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I-cell disease stands for inclusion cell disease. It is a genetically inherited lysosomal storage disease clinically similar to Hurler syndrome (without mucopolysaccharides) and originally characterized by the presence of intracytoplasmic inclusions in fibroblasts (“inclusion cells” or “I cells”).

GNPTA Deficiency; Inclusion Cell Disease; Leroy Disease; Mucolipidosis II (ML II); N-Acetylglucosaminyl-1-Phosphotransferase Deficiency.

Genetic disorder involving abnormal trafficking of lysosomal enzymes. The disease was classified as mucolipidosis type II because it had clinical characteristics of both the mucopolysaccharidoses and the sphingolipidoses.

1:640,000 live births in the Netherlands. In the French Canadian population of Saguenay Lac Saint-Jean of the province of Quebec, the estimated prevalence at birth is 1:6184, giving a carrier frequency of 1/39. No ethnic or sexual predilection. Life expectancy is reduced (first decade); patients usually die of pneumonia or congestive heart failure.

Autosomal recessive. Caused by a deficiency of the enzyme N-acetylglucosaminyl-1-phosphotransferase, which is produced by the GNPTA gene located at chromosome band 4q21-q23.

The disease results from abnormal enzyme transport. The deficiency is N-acetylglucosamine-1-phosphotransferase, a membrane enzyme that catalyzes the formation of mannose-6-phosphate (Man-6-P) on nascent lysosomal enzymes (by ribosomes). This Man-6-P component is recognized by Man-6-P receptors, which direct the transfer of lysosomal enzymes into lysosomes. This failed internalization results in release of lysosome enzymes into the extracellular medium instead. Although all cells are deficient in phosphotransferase activity, not all cells are deficient in lysosomal enzyme content, indicating that some cells have Man-6-P-independent pathways. The functional deficiency of lysosomal enzymes results in abnormal cell architecture (vacuolization and formation of inclusions) in cells of mesenchymal origin, which involves several tissues of the body: skeletal system (abnormal trabeculation of bone and cartilage), heart valves (vacuolization leading to thickening of the valves), renal glomerules, and liver fibroblasts of the periportal spaces.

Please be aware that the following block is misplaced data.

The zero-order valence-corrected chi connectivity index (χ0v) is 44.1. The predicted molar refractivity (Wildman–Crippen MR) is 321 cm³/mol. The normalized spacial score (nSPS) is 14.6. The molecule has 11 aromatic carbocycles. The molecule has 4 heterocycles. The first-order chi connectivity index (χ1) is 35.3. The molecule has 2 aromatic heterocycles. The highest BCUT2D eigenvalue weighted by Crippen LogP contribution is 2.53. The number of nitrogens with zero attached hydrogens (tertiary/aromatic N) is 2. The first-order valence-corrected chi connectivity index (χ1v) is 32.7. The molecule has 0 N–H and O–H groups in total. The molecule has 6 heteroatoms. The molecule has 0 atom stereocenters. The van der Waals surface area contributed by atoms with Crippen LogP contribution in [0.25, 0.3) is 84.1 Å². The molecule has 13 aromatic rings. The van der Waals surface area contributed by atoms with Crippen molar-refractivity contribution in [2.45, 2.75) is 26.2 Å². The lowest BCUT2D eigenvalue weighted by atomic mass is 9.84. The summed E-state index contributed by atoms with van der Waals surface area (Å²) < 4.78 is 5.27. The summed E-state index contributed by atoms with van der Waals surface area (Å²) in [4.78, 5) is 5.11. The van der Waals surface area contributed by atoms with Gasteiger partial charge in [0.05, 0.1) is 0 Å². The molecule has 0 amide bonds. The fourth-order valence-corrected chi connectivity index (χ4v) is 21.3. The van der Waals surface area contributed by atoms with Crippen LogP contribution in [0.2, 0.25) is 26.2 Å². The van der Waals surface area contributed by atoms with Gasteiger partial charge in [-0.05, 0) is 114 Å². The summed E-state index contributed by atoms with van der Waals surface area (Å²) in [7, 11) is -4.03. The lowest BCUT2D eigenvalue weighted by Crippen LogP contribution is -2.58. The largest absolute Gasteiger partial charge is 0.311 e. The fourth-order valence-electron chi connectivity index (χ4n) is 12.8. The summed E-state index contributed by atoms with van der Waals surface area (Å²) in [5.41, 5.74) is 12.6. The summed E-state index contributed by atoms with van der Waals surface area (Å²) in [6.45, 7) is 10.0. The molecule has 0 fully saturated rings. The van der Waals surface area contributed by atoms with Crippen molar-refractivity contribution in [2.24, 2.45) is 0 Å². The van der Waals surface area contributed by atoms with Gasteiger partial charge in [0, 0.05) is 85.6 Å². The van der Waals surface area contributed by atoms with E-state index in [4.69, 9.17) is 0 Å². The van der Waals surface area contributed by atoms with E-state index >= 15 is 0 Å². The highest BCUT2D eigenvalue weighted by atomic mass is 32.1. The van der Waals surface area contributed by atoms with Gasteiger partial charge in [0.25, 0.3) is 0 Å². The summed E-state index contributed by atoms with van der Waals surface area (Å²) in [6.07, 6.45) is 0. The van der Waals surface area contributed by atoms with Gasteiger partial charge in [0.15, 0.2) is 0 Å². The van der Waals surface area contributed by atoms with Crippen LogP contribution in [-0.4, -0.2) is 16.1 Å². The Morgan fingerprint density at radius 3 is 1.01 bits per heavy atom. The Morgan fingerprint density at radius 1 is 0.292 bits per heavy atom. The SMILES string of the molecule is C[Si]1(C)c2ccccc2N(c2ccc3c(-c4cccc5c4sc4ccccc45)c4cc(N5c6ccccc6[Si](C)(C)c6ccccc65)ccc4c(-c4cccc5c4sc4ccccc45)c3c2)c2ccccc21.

Clinical history and physical findings. Elevated levels of lysosomal enzymes (e.g., arylsulfatase A) in serum and body fluids. Deficient enzymes can be demonstrated in cultured fibroblasts. Microscopy of fibroblasts shows numerous “inclusion bodies” for which the disease is named.

I-cell disease has many clinical and radiographic features similar to Hurler syndrome, but with earlier presentation and without mucopolysaccharides. Striking gingival hyperplasia can distinguish this disease from Hurler syndrome. Other features include kyphoscoliosis, wedging of vertebral bodies, craniofacial abnormalities, and restricted joint movements. Repeated upper respiratory infections (bronchitis and pneumonia) are frequent. Severe mucosal thickening of the epiglottis, larynx, and trachea increases with age. Macroglossia is often present. Hepatomegaly is prominent with hernias. Severe psychomotor retardation, developmental delay, myelopathy, and neonatal hypotonia are important neurologic characteristics. Mental status is variable but can present with severe progressive psychomotor retardation. The cardiovascular anomalies include hypertrophic cardiopathy, cardiomegaly, and aortic insufficiency. Death within the first decade is usually from bronchopneumonia or congestive heart failure. No specific treatment is available. Physical therapy may delay progression of joint immobility. Nasal continuous positive airway pressure has been shown to reduce respiratory infections. Successful ...

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